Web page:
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Washington D.C.’s “Other” Museums

Editor’s note: This is the fourth post in a series of guest posts from the PRSA National Capital Chapter publicity committee leading up to the PRSA 2014 International Conference, October 12 – 14. Follow the Conference conversation by searching the hashtag #PRSAICON and following our PRSA National Events Twitter handle, @PRSAevents.

Photo by: Destination DC

The big Smithsonian Museums are wonderful – and free.  And often very crowded.  Take a detour from the “beaten path” of the Washington Mall and explore some of Washington’s less- frequented artistic gems.

Let’s begin with perhaps my very favorite museum in the area, the Phillips Collection, an amazing assembly of modern art displayed across two buildings  on 21st St., not far from Dupont Circle.  New galleries connect to a building that was the family home of founder Duncan Phillips, a collector who gathered works by such artists as Renoir, Monet,  Bonnard, Rothko, van Gogh, O’Keefe, and (Jacob) Lawrence.  The setting for the art in “America’s First Modern Art Museum” is intimate and inviting.  If you love Renoir, don’t miss “The Luncheon of the Boating Party,” which dominates one room and is faced by a long, comfortable bench for enjoying and reflecting.

Your next stop might be the Corcoran Gallery of Art, located in an historic building on 17th Street near the White House.  The major focus here is on historical and contemporary American art – from Sargent to Hopper – along with a respectable collection of European art, including de Kooning, Degas,  Picasso, and Monet.  It’s the oldest and largest non-federal art museum in the District of Columbia – and it’s about to undergo some significant change, so make this visit a priority.    The museum has had financial issues for years, and it has signed an agreement for the National Gallery of Art to obtain its collection and George Washington University to manage the operations of its College of Art and Design.  The idea on the museum side is to both safeguard and increase access to the collection, and to maintain the building as a renovated showplace for a new program of modern and contemporary art exhibitions.  No art work will be sold.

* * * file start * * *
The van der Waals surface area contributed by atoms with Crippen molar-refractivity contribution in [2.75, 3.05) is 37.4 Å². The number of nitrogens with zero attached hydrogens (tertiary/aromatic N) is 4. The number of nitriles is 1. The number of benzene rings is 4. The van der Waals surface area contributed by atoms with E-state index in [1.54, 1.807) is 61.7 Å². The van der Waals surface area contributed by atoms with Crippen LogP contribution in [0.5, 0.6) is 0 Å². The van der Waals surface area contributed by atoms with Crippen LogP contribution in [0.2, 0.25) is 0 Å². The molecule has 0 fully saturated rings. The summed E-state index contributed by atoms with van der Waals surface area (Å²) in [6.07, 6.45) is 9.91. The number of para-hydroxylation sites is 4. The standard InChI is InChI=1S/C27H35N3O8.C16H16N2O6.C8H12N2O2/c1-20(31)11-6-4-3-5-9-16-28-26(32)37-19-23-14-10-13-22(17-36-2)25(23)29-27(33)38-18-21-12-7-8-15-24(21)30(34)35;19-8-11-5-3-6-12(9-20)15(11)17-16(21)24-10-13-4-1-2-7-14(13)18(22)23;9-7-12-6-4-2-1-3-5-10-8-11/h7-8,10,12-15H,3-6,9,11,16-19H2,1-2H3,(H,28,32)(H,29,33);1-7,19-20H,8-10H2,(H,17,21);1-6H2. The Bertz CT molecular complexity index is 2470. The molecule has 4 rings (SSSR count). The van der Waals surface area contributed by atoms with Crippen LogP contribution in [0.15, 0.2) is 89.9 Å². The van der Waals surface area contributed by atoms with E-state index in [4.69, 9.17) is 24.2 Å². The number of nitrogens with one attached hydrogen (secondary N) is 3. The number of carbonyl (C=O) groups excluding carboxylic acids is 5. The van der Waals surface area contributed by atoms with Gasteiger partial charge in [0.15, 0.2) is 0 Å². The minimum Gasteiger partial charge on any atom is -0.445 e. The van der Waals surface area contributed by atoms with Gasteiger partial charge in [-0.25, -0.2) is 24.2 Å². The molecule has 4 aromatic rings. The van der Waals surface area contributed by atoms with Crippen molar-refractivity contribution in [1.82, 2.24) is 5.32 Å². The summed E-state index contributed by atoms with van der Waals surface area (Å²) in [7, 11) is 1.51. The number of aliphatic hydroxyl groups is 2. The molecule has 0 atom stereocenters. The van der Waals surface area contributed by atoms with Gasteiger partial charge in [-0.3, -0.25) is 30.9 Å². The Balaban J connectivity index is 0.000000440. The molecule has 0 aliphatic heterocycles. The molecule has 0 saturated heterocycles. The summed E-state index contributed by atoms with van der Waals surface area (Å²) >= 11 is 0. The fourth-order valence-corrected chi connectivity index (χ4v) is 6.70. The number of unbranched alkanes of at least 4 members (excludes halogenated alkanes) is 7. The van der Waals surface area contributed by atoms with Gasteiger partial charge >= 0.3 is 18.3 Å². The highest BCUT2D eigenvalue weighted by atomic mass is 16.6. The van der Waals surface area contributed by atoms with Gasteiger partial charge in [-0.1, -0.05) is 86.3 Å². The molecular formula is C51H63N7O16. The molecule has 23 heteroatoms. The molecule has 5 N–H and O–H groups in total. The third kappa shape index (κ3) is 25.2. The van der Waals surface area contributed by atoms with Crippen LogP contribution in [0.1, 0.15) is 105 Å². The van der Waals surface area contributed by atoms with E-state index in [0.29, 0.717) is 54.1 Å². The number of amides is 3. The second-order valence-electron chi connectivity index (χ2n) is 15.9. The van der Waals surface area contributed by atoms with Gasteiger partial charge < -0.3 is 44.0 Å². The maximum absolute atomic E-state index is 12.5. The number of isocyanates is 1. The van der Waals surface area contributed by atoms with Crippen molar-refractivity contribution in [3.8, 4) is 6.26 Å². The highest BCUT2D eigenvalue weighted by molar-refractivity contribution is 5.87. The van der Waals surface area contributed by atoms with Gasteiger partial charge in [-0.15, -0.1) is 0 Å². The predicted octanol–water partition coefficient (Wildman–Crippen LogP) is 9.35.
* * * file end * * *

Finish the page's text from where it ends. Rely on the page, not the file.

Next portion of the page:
Although it’s closed for renovation, you can see the distinctive Renwick Building, home of the Renwick Gallery, also just a short distance from the White House.  The Renwick is interesting because it was the original home of the Corcoran Gallery, and the distinctive building was designed by James Renwick Jr. after the Louvre’s Tuileries addition.   It also has a great collection of American crafts from the 19th Century to the present, but you’ll have to come back on another visit to town to see that (probably in late 2015).

Move on to the Freer Gallery of Art and Arthur M. Sackler Gallery, with its two impressive collections of Asian art along with works by 19th and 20th Century American artists.  These are the Smithsonian’s Museums of Asian Art and, even though they are located on the National Mall, they don’t get the traffic of their more well-known siblings.  Be sure to visit the Peacock Room, the only surviving example of Whistler’s interior design.

Finally, head over to New York Avenue, again not far from the White House, for the National Museum of Women in the Arts, the only museum in the world dedicated exclusively to celebrating the artistic achievements of women, from the 16th Century to the present.  More than 1,000 featured artists range from Cassatt to Kahlo.


There is much more to explore – for example, the Kreeger Museum , the National Portrait Gallery, and Dumbarton Oaks and House  – but you’re off to a good start. 

Judy Phair is a seasoned public relations executive who now heads PhairAdvantage Communications, LLC and was 2005 president and CEO of PRSA and 2010 Gold Anvil winner.

About the author

Judy Phair, APR, Fellow PRSA

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